Life is a fucking rollercoaster, am I right?
Yesterday, you woke up charged, ready to actually bounce out of bed, pour that coffee, run 5km, work, and then…today happened. For whatever reason, today just feels like garbage. Instead of doing what you really want to do, which is crawl back in bed with really soft cotton pyjamas and Eat, Pray, Love, you have to do all the stuff you happily did yesterday, much less happily.
Ever heard of Maslow and his hierarchy of needs? I think it explains a lot. And, I think this theory is particularly interesting to revisit given this whole quarter-life crisis, within the context of being a modern Millennial.
If you plan on being anything less than you are capable of being, you will probably be unhappy all the days of your life. – Abraham Maslow
Here’s a modern take on the hierarchy of needs.
According to Maslow’s hierarchy of needs, our end-goal is self-actualization (being on top of the world), however most of us don’t reach that point. And, there are several other needs that need to be met first before we even consider trying for the top.
Here’s a quick breakdown.
- Physiological: these are your basic needs, like food and shelter. You need these to survive, and if you lack these you’ll seek ways to cope.
- Safety: you seek security, and you seek to be free from fear. You’ll seek help.
- Belonging and love: this is where it starts to get juicy. You’re physically comfortable, now you seek emotional connection, community, and intimacy.
- Self-esteem: you’re comfortable in your social situation, you understand where you belong, and now you’re ready to step up and find your independence, build your self-esteem, take on the world.
- Self-actualization: that last one is one where I see a lot of us get stuck, and I’ll get into that in a moment. When we can’t fulfill that need, it can be hard to reach this transcendent state, where you become wise, and reach your full potential.
Think about the history of people. For a very long time, life was about surviving. Our basic needs may have been met, but they were challenged. Drought, long winters, and other weird weather patterns could devastate a community. In developing countries, these needs still aren’t always met.
Contrast that with how we live in the western world, where many of us take our basic needs for granted.
According to Maslow, only two percent of us will reach self-actualization, or “full humanness”. We’re our own worst enemies in this regard. Have you ever been given a good opportunity and turned it down because you didn’t feel like you deserved it? Or, that you weren’t good enough to pursue the opportunity further? We not only fear failure, but greatness.
How to become fully human
The Millennial time period, that mid-20s to mid-30s age range, is defined by our motivation to fulfill our need for self-esteem. Think about it. You probably spend most of your time trying to achieve mastery (higher education, working your way up the career ladder), gain your peers’ and parent’s respect, gain recognition for your hard work, whether it be personal or career-related. Just thinking about it makes me uncomfortable. Is it any wonder why you feel weird about your life right now?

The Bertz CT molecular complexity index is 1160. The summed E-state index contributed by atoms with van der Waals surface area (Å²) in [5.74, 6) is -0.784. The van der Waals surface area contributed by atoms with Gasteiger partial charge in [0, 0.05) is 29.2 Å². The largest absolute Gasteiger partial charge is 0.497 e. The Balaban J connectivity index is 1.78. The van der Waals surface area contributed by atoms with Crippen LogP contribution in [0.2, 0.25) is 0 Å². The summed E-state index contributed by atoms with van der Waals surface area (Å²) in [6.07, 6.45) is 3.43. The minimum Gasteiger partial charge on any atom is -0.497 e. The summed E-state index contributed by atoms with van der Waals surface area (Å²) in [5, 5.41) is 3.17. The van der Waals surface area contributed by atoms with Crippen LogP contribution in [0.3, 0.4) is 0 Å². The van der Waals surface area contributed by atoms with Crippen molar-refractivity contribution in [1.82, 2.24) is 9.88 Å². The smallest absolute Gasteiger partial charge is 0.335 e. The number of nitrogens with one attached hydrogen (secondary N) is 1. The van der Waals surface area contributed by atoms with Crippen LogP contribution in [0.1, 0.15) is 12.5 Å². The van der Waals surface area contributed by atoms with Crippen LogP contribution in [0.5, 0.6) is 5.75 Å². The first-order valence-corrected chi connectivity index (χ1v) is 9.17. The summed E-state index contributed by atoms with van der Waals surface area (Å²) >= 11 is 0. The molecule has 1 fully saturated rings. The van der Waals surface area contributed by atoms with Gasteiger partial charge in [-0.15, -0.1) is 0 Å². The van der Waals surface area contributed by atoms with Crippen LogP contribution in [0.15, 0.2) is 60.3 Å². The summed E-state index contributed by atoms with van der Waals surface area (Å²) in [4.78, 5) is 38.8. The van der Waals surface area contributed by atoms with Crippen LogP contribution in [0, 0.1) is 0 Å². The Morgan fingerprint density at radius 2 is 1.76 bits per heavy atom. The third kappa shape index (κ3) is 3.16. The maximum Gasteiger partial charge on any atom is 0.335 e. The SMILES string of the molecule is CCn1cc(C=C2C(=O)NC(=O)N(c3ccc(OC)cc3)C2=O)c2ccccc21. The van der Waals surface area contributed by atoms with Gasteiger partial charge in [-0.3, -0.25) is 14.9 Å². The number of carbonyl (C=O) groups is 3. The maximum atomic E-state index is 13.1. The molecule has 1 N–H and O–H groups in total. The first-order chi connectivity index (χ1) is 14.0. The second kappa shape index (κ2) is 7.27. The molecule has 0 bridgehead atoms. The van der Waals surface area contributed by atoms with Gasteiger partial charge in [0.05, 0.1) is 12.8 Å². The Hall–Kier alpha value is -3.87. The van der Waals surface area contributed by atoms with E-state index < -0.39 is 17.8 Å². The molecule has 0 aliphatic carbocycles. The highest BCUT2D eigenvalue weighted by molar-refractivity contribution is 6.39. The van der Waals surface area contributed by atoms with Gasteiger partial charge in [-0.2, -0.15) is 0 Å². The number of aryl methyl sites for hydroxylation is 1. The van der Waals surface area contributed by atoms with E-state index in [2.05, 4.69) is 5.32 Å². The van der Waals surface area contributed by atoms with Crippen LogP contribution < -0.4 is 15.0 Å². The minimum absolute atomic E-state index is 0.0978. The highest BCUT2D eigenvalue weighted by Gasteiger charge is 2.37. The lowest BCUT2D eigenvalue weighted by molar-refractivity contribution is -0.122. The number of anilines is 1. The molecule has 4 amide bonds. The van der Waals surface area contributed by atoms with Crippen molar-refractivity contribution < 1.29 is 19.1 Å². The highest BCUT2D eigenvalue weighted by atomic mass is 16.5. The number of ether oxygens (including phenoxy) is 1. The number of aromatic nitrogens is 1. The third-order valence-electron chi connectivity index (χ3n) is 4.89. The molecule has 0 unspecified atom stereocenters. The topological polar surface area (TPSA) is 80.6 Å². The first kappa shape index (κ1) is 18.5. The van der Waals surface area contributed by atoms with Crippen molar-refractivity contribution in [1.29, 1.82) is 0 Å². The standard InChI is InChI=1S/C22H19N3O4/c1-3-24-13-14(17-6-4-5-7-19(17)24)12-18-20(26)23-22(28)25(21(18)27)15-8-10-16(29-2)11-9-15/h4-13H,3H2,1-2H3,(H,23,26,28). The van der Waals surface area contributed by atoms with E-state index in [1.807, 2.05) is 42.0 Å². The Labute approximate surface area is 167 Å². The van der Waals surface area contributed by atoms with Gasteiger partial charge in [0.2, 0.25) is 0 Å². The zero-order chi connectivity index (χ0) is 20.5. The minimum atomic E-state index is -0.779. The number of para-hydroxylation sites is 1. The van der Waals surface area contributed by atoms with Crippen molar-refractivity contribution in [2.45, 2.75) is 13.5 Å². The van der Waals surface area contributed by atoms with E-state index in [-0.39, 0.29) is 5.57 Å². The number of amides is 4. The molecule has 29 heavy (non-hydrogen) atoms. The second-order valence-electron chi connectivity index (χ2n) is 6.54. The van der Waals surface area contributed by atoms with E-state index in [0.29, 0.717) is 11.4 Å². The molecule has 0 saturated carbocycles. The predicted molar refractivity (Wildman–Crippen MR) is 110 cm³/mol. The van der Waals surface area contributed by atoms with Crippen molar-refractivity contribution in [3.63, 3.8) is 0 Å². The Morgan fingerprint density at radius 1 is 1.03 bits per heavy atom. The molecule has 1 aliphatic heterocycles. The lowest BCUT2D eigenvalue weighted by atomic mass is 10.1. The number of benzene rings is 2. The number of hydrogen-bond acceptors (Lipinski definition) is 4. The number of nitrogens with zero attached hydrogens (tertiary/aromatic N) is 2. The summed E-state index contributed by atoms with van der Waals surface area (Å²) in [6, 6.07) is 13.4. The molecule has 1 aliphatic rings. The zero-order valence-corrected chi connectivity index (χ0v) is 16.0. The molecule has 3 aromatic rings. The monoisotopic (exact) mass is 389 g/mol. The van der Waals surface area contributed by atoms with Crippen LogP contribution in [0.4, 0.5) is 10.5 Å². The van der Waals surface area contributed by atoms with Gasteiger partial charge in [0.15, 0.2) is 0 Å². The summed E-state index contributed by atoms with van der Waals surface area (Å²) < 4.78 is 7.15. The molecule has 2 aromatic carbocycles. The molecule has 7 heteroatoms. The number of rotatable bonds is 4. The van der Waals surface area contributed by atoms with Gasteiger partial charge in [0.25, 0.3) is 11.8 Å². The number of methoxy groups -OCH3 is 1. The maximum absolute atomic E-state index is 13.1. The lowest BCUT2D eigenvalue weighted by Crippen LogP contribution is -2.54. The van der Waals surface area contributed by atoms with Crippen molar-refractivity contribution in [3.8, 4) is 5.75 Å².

Maybe you fear that you’ll seem too big for your caste-determined britches. One of the biggest hurdles I’ve faced starting my own business has been overcoming my fear of being a public person. Thankfully, I was forced to put myself out there and get used to it, because otherwise my business would have failed.
Overcoming shit in your Millennial years plays a huge part in your journey to self-actualization. This is your opportunity to accept change and evolution before you get too stuck in your ways.
Maslow observed behaviours that help people achieve self-actualization, which I think show a roadmap to crawling out of any life-slump:
- Experience life like a child. Absorb. Concentrate. Be free in your curiosity.
- Understand that life is a series of choices with consequences. What choices will lead you to growth?
- Tap into intuition and evaluate experiences on your own instead of listening to what society, tradition, or authority says.
- Stop playing mind-games. Start being honest, with yourself and the people around you.
- Be okay with being “uncool”. Embrace your weird.
- Take responsibility and work hard for what you want.
- Look inside, identify where your blocks are. Be brave, and work them out of your system.
- Try to see and bring out the best in other people.
Just a little list of easy things to do… But, seriously. Think about the people you admire, the #sheroes, #girlbosses, phenomenal fathers. What can you learn from them? What can you emulate?
This list could be a manifesto for Millennials, a guide to surviving huge change and uncertainty in life.
Would you add anything to this list? Post in the comments!